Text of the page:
Without question, Ekies All Senses Resort is a testament to the determined efforts of Alexandra Efstathiadou and the inspired vision of Vagelis Liakos. But before this premier boutique hotel in Halkidiki, a large peninsula in the northwestern Aegean Sea, became the showcase of nature and modern design that it is today, it was just a ...
“I wanted to display Greek culture but in a modern way. I wanted to create a new way for people to look at the country. [So the four architects hired] were all Greek, but they represented different ages, different visions, different views of the country.”
... dilapidated piece of property and a childhood dream. As a little girl, Alexandra spent her summer vacations at Porto Capis, a hotel on Halkidiki far from the crowded tourist spots near Athens and the Cyclades. That rather plain, unadorned property in a heavenly setting—green pines and olive trees, wooded slopes and crystal blue waters—was so filled with happy memories and beautiful panoramas that it etched itself into her soul.
Years later, when she saw the place in ruins, Alexandra knew she had to do something about it. So she talked to her dad. Alexandra’s father, Jannis, who owns Nestos, a Greek canning company specializing in upscale garden vegetables, loved the area too, so he bought the old building, figuring he’d turn the place into a sprawling summerhouse for the family and rent the extra rooms to guests. “My father wanted to clean the place up but leave it the way it had been—just an ordinary hotel,” she recalls. But because she always had a secret passion for design and architecture, she just couldn’t agree to go in that direction. She envisioned a boutique hotel that emphasized its natural surroundings while showcasing contemporary Greece through design, fabrics, and colors.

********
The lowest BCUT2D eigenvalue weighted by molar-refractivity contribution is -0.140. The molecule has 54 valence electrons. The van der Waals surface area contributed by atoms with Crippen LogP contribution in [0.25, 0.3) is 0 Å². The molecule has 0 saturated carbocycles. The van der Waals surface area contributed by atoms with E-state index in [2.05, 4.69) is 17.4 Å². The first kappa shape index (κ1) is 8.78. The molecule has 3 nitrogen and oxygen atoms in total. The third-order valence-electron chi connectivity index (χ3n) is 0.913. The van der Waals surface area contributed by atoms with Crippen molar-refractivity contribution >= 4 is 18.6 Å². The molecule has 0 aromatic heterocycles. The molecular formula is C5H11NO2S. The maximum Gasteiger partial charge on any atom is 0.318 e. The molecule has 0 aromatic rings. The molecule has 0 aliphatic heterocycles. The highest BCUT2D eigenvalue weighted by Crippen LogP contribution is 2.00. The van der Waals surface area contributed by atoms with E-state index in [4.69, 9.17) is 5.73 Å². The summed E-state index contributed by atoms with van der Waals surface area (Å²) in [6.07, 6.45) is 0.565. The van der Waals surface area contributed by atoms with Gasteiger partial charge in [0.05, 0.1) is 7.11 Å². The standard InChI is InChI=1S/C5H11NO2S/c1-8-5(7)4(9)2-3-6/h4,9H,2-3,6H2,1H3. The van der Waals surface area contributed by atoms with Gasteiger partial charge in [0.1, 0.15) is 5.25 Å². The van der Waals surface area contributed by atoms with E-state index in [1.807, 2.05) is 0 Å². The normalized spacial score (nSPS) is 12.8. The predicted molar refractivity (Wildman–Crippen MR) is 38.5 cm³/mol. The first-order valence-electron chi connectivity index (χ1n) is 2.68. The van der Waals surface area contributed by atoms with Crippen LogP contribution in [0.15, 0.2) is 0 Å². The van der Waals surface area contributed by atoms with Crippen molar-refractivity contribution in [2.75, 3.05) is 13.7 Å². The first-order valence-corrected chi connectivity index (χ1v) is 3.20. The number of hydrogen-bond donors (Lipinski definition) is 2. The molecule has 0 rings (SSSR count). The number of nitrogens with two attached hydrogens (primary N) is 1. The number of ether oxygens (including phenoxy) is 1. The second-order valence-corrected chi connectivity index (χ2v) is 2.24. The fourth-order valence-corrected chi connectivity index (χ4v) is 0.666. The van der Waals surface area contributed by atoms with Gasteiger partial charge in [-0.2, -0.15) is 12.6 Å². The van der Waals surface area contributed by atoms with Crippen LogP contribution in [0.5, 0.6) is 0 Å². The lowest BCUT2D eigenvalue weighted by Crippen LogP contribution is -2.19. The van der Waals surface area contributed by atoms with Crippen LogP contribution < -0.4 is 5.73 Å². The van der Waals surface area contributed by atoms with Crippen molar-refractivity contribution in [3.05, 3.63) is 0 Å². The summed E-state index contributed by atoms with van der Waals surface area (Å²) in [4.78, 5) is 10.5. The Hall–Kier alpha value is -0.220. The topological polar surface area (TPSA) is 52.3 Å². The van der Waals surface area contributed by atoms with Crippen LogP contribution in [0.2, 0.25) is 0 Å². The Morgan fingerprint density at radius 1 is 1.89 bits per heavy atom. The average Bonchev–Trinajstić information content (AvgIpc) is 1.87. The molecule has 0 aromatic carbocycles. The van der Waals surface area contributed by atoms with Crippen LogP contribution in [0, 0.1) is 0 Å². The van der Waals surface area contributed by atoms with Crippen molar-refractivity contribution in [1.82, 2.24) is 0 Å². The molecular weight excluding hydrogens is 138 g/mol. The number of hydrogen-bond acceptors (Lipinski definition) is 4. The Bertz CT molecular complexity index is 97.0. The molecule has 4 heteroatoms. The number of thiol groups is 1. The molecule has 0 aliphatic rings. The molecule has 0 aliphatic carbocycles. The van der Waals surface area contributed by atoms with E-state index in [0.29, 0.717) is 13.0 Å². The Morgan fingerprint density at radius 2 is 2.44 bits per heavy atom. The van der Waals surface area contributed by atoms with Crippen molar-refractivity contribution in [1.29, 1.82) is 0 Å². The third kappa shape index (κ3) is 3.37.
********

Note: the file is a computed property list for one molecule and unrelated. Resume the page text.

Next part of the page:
“I wanted to display Greek culture but in a modern way. I wanted to create a new way for people to look at the country,” she says. It would still be a Greek hotel, but it would also be minimalist, modern, and eco-friendly. Little did she know it at the time, but she was echoing what would be the exact sentiments of designer Vagelis Liakos, who very soon found himself immersed in Alexandra’s project—and life.
Each year when the resort closed in winter, she’d suggest more and more changes. Eventually she brought in four architects (one of them being Vagelis of course) to redesign the three buildings and the outdoor areas. “They were all Greek, but they represented different ages, different visions, different views of the country,” she says. The hotel would be known as a barefoot luxury resort—a place where guests feel comfortable roaming barefoot and lounging on hammocks and oversized couches in the public areas. It took eleven years, but finally the hotel has become the place Alexandra envisioned—an extraordinary hotel in an extraordinary setting. “It is a place filled with love,” she says.